The Chilean Tinamou, Nothoprocta perdicaria, is a type of Tinamou commonly found in high altitude shrubland in subtropical and tropical regions of central Chile
Crypturellus is formed from three Latin or Greek words. kruptos meaning covered or hidden, oura meaning tail, and ellus meaning diminutive. Therefore Crypturellus means small hidden tail.
All Tinamou are from the family Tinamidae, and in the larger scheme are also Ratites. Unlike other Ratites, Tinamous can fly, although in general, they are not strong fliers. All ratites evolved from prehistoric flying birds, and Tinamous are the closest living relative of these birds.
The Chilean Tinamou has two subspecies as follows:
- N. perdicaria perdicaria, nominate race, occurs in the semi-arid grasslands of north central Chile; Atacama, Coquimbo, Valparaíso, Santiago, O'Higgins, Maule Regions, and northern Biobio Region or Ñuble Province..
- N. perdicaria sanborni occurs in south central Chile; Maule, Bio-bio, Araucanía Regions, and northern Los Lagos Region and adjacent Argentina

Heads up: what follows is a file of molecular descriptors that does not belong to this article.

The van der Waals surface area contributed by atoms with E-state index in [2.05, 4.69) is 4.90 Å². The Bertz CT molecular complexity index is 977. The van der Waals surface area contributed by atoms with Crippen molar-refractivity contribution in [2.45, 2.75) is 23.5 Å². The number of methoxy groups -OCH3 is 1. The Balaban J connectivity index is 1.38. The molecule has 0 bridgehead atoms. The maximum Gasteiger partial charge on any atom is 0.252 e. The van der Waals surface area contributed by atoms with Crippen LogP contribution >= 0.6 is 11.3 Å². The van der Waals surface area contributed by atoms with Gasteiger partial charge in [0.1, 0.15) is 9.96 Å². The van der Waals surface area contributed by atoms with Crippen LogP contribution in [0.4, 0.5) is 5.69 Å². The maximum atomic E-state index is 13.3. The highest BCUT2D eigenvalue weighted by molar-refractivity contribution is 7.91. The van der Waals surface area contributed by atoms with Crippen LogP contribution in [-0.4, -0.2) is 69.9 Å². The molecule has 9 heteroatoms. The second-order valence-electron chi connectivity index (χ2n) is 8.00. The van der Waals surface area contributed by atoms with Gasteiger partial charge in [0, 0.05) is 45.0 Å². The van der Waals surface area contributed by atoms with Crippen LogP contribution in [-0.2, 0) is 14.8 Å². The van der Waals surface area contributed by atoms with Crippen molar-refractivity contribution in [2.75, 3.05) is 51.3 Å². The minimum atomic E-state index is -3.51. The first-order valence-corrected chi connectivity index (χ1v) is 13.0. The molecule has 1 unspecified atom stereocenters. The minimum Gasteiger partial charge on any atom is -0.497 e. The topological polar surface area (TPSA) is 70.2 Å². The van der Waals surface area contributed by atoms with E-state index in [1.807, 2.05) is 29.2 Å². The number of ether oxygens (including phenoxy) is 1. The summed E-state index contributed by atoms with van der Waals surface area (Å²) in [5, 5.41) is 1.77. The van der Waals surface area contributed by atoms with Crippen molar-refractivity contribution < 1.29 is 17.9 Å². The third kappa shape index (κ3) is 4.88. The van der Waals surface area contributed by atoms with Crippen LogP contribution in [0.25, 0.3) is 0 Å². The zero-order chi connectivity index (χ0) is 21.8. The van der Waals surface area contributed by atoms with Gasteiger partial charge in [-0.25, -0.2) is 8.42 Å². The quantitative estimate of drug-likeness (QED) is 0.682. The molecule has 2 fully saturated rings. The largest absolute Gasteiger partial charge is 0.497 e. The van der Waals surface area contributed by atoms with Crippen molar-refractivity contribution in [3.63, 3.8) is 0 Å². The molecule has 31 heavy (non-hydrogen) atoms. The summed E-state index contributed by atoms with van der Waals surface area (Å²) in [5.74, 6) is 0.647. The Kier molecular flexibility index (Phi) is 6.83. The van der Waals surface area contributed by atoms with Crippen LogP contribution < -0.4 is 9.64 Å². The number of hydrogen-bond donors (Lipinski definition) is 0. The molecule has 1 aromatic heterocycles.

The Chilean Tinamou is approximately 30 cm (12 in) in length. Its upper parts grayish brown to olive, and have dark barring and pale streaking, its throat is white, its breast is gray, and its belly is buff. Its bill is brown and its legs are pale yellow to brown.
The females lay 10-12 glossy eggs in a scrape. The male incubates the eggs and raises the chicks. The eggs are covered with feathers when left unattended. Incubation is around 21 days. The chicks are buff with dark stripes, and run soon after hatching and fly when half-grown.
Rang and habitate
The Chilean Tinamou can be found in the high altitude shrubland at 400"?2,000 m (1,300"?6,600 ft) altitude. This species is native to all of Chile except souther Los Lagos, Tarapacá, Antofagasta, Aisén, and Magallanes y Antartica Chilana, and can also be found in adjacent areas of Argentina. This Tinamou can also be found in arid mountain forests in association with such trees as Acacia caven, Porliera chilensis and the endangered Jubaea chilensis.
The IUCN classifies the Chilean Tinamou as Least Concern, with an occurrence range of 120,000 km2 (46,000 sq mi).